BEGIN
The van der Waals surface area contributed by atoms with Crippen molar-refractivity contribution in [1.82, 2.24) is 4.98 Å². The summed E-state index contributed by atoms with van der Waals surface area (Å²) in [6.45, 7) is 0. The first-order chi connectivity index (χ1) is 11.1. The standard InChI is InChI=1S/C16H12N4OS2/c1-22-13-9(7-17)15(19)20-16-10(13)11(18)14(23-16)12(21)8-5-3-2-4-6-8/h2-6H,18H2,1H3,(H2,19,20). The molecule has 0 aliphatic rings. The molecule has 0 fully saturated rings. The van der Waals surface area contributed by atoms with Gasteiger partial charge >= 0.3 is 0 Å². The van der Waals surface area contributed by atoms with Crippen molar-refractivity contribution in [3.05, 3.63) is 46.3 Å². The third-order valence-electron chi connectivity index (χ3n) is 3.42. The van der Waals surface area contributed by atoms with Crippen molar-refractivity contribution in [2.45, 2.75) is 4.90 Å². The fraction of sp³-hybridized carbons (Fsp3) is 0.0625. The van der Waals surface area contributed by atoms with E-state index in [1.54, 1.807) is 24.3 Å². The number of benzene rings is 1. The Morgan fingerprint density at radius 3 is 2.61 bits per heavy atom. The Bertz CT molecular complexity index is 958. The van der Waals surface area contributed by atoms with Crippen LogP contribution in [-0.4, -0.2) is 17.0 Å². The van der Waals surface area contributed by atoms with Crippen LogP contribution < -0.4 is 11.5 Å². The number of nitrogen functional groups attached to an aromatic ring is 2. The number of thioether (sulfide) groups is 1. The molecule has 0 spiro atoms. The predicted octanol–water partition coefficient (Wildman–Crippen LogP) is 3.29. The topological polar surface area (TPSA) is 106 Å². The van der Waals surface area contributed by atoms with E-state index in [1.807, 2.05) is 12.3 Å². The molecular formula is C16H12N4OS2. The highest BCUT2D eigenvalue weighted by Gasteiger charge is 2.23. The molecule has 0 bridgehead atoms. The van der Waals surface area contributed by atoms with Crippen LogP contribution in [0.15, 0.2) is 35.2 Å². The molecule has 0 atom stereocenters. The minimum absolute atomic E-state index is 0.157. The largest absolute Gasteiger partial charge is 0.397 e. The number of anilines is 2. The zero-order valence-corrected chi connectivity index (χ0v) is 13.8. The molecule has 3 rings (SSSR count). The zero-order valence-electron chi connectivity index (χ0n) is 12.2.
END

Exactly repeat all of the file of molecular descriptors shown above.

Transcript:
The van der Waals surface area contributed by atoms with Crippen molar-refractivity contribution in [1.82, 2.24) is 4.98 Å². The summed E-state index contributed by atoms with van der Waals surface area (Å²) in [6.45, 7) is 0. The first-order chi connectivity index (χ1) is 11.1. The standard InChI is InChI=1S/C16H12N4OS2/c1-22-13-9(7-17)15(19)20-16-10(13)11(18)14(23-16)12(21)8-5-3-2-4-6-8/h2-6H,18H2,1H3,(H2,19,20). The molecule has 0 aliphatic rings. The molecule has 0 fully saturated rings. The van der Waals surface area contributed by atoms with Gasteiger partial charge >= 0.3 is 0 Å². The van der Waals surface area contributed by atoms with Crippen molar-refractivity contribution in [3.05, 3.63) is 46.3 Å². The third-order valence-electron chi connectivity index (χ3n) is 3.42. The van der Waals surface area contributed by atoms with Crippen molar-refractivity contribution in [2.45, 2.75) is 4.90 Å². The fraction of sp³-hybridized carbons (Fsp3) is 0.0625. The van der Waals surface area contributed by atoms with E-state index in [1.54, 1.807) is 24.3 Å². The number of benzene rings is 1. The Morgan fingerprint density at radius 3 is 2.61 bits per heavy atom. The Bertz CT molecular complexity index is 958. The van der Waals surface area contributed by atoms with Crippen LogP contribution in [-0.4, -0.2) is 17.0 Å². The van der Waals surface area contributed by atoms with Crippen LogP contribution < -0.4 is 11.5 Å². The number of nitrogen functional groups attached to an aromatic ring is 2. The number of thioether (sulfide) groups is 1. The molecule has 0 spiro atoms. The predicted octanol–water partition coefficient (Wildman–Crippen LogP) is 3.29. The topological polar surface area (TPSA) is 106 Å². The van der Waals surface area contributed by atoms with E-state index in [1.807, 2.05) is 12.3 Å². The molecular formula is C16H12N4OS2. The highest BCUT2D eigenvalue weighted by Gasteiger charge is 2.23. The molecule has 0 bridgehead atoms. The van der Waals surface area contributed by atoms with Crippen LogP contribution in [0.15, 0.2) is 35.2 Å². The molecule has 0 atom stereocenters. The minimum absolute atomic E-state index is 0.157. The largest absolute Gasteiger partial charge is 0.397 e. The number of anilines is 2. The zero-order valence-corrected chi connectivity index (χ0v) is 13.8. The molecule has 3 rings (SSSR count). The zero-order valence-electron chi connectivity index (χ0n) is 12.2.